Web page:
Would You Use Content Management System CMS To Build A Client Website

Would you use a Content Management System (CMS) for a high traffic or client website?  Why or why not?  I have been designing websites for myself for a couple of years now, and have not thought twice about modifying a free Content Management System or pre-written e-Commerce solution to help build my business and personal websites.  But now, I have been hired to design websites for several small companies.  Let me ask you what you think.   If I design a client website starting with a Content Management System like MamboJoomla, or e-Commerce solution like osCommerce, would you consider this cheating?  Should  I really reinvent the wheel  if I am able to start with a great system that has already been written, then modify or add to it to suite my clients needs?  Am I being deceitful to my client?  I personally don’t think so!  If you charge them for your time, and your time is building them a site that suites their needs, and you deliver, then you are doing exactly what they have asked.  Chances are you have also saved them a bundle of money.  What do you think?

Just take a moment and look at many of the websites you frequent.  I bet many of them are built on these pre-existing systems.  I know many of my favorite sites are!  Many thanks to the contributors of these systems.

5 responses to “Would You Use Content Management System CMS To Build A Client Website

  1. Lorenzo E. Danielsson

    Well, I have used both Joomla and Drupal for building sites for clients. I don’t know why that would be cheating. In that case you could argue that building an application in C would be cheating unless you developed your own C compiler first.

    A CMS offers a lot of functionality so you can focus on the clients requirements instead of writing loads of low-level code to do basic things. Most clients these days have requirements that would take months to develop from scratch.

    If you roll your own then you are the maintainer as well, so you would have to make sure that you do security auditing of your own code. With a CMS that (hopefully) gets done for you.

    And even if using Joomla were cheating I don’t care. I have deadlines, the client has needs that Joomla can meet and that is all that matters.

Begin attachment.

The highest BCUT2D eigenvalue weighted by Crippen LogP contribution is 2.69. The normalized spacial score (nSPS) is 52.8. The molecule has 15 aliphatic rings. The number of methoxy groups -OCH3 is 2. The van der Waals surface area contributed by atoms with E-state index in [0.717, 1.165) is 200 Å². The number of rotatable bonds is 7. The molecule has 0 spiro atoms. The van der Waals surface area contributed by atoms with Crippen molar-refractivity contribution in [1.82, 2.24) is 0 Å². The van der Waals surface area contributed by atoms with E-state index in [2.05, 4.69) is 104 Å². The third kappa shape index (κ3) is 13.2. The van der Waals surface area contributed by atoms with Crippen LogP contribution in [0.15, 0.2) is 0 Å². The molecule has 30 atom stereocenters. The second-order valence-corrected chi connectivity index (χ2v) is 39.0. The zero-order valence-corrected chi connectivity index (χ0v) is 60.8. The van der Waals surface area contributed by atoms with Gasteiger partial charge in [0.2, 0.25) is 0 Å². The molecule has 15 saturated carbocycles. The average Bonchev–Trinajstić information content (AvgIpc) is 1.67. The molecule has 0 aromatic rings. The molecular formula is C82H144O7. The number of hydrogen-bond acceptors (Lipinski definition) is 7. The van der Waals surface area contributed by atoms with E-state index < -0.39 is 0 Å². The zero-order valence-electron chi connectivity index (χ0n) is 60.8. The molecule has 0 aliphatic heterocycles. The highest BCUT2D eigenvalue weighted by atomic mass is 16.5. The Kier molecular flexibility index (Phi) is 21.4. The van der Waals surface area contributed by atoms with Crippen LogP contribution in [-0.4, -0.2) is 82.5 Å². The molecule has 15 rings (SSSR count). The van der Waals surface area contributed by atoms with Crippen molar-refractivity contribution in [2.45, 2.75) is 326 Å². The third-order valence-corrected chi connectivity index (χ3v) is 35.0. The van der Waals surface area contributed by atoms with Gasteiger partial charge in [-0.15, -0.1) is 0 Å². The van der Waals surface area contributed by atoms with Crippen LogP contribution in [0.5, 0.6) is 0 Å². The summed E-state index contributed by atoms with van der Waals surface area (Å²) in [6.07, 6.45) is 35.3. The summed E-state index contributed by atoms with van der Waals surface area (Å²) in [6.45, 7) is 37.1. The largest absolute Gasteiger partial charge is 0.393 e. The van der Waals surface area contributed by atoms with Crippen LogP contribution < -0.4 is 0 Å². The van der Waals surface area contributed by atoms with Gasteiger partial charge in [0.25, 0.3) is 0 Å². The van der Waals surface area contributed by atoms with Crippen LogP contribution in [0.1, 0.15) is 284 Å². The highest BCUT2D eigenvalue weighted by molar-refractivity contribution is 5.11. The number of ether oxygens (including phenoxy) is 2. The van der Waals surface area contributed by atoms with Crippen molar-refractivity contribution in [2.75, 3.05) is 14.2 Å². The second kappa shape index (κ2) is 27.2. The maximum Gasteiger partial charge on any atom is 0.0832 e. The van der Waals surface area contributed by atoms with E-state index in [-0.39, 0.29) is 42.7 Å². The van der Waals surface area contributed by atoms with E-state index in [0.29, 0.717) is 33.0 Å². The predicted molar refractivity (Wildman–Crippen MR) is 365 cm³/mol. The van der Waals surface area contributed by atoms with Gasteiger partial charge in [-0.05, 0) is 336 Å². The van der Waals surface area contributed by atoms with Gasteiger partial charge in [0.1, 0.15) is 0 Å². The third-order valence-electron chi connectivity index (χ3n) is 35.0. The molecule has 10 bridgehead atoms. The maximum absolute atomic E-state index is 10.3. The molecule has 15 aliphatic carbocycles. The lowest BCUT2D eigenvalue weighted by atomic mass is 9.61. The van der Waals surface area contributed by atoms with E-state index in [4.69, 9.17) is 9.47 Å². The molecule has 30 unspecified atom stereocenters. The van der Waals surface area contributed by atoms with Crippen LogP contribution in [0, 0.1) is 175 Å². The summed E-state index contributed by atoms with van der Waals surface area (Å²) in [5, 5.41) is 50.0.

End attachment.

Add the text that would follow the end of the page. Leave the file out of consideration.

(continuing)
2. Hi Lorenzo, thanks that is exactly the repsonse I was hoping for!

  3. The key thing is volume and consistency. The templating system used by any CMS guarantees consistency of look, feel and layout across the site. Connecting the whole thing up to a database allows you to handle large numbers of pages.

    I find doing even a medium size site without a CMS and a database a real pain.

    Of course, the clincher is your final comment. The client doesn’t care about “philosophy” – they just want results.

  4. Isn’t an important feature of CMS is that the CLIENT can then edit their pages and make simple changes themselves? Many of my clients want to be able to do simple updates themselves, and it seems a content management system is the way to go? Otherwise…they would need a quick lesson in HTML and more?

  5. I think these days to develop a static website for a business is a disservice.

    A CMS-driven site enables the website (business) owner to easily keep the site up to date. We provide clients with WordPress-driven sites, and the simple Post/Page entry form is not that much different to writing an HTML email.

    Basing the site on a robust CMS platform, with the ability to extend functionality with a wide range of plugins is in my opinion the only way to go.

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